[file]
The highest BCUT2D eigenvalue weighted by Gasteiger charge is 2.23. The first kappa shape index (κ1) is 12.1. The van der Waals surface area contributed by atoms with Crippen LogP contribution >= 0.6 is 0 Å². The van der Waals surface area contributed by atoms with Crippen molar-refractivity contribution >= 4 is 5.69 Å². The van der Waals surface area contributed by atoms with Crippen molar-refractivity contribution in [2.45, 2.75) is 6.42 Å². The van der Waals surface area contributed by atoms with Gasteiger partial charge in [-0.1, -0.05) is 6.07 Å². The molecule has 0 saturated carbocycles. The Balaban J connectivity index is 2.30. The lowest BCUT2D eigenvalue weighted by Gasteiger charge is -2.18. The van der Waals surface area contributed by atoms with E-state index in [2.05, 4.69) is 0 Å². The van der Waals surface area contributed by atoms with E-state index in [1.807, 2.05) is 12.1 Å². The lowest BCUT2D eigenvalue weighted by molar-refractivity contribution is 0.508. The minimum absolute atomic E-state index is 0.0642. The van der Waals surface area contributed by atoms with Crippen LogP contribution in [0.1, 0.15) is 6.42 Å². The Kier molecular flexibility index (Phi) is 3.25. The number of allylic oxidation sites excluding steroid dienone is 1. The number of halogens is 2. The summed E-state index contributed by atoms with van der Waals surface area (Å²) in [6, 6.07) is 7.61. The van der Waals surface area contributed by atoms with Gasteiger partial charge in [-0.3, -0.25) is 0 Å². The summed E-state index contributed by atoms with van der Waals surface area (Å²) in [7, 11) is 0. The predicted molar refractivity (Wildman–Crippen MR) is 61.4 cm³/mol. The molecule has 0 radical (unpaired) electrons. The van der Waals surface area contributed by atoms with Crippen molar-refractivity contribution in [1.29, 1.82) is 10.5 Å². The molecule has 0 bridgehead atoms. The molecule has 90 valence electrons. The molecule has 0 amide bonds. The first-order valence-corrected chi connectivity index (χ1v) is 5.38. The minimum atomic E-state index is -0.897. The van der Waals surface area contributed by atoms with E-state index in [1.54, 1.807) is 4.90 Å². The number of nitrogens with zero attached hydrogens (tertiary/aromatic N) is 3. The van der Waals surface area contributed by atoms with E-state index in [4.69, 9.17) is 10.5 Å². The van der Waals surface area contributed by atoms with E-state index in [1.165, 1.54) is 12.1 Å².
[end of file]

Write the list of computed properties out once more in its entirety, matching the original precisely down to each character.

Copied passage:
The highest BCUT2D eigenvalue weighted by Gasteiger charge is 2.23. The first kappa shape index (κ1) is 12.1. The van der Waals surface area contributed by atoms with Crippen LogP contribution >= 0.6 is 0 Å². The van der Waals surface area contributed by atoms with Crippen molar-refractivity contribution >= 4 is 5.69 Å². The van der Waals surface area contributed by atoms with Crippen molar-refractivity contribution in [2.45, 2.75) is 6.42 Å². The van der Waals surface area contributed by atoms with Gasteiger partial charge in [-0.1, -0.05) is 6.07 Å². The molecule has 0 saturated carbocycles. The Balaban J connectivity index is 2.30. The lowest BCUT2D eigenvalue weighted by Gasteiger charge is -2.18. The van der Waals surface area contributed by atoms with E-state index in [2.05, 4.69) is 0 Å². The van der Waals surface area contributed by atoms with E-state index in [1.807, 2.05) is 12.1 Å². The lowest BCUT2D eigenvalue weighted by molar-refractivity contribution is 0.508. The minimum absolute atomic E-state index is 0.0642. The van der Waals surface area contributed by atoms with Crippen LogP contribution in [0.1, 0.15) is 6.42 Å². The Kier molecular flexibility index (Phi) is 3.25. The number of allylic oxidation sites excluding steroid dienone is 1. The number of halogens is 2. The summed E-state index contributed by atoms with van der Waals surface area (Å²) in [6, 6.07) is 7.61. The van der Waals surface area contributed by atoms with Gasteiger partial charge in [-0.3, -0.25) is 0 Å². The summed E-state index contributed by atoms with van der Waals surface area (Å²) in [7, 11) is 0. The predicted molar refractivity (Wildman–Crippen MR) is 61.4 cm³/mol. The molecule has 0 radical (unpaired) electrons. The van der Waals surface area contributed by atoms with Crippen molar-refractivity contribution in [1.29, 1.82) is 10.5 Å². The molecule has 0 bridgehead atoms. The molecule has 90 valence electrons. The molecule has 0 amide bonds. The first-order valence-corrected chi connectivity index (χ1v) is 5.38. The minimum atomic E-state index is -0.897. The van der Waals surface area contributed by atoms with E-state index in [1.54, 1.807) is 4.90 Å². The number of nitrogens with zero attached hydrogens (tertiary/aromatic N) is 3. The van der Waals surface area contributed by atoms with E-state index in [4.69, 9.17) is 10.5 Å². The van der Waals surface area contributed by atoms with E-state index in [1.165, 1.54) is 12.1 Å².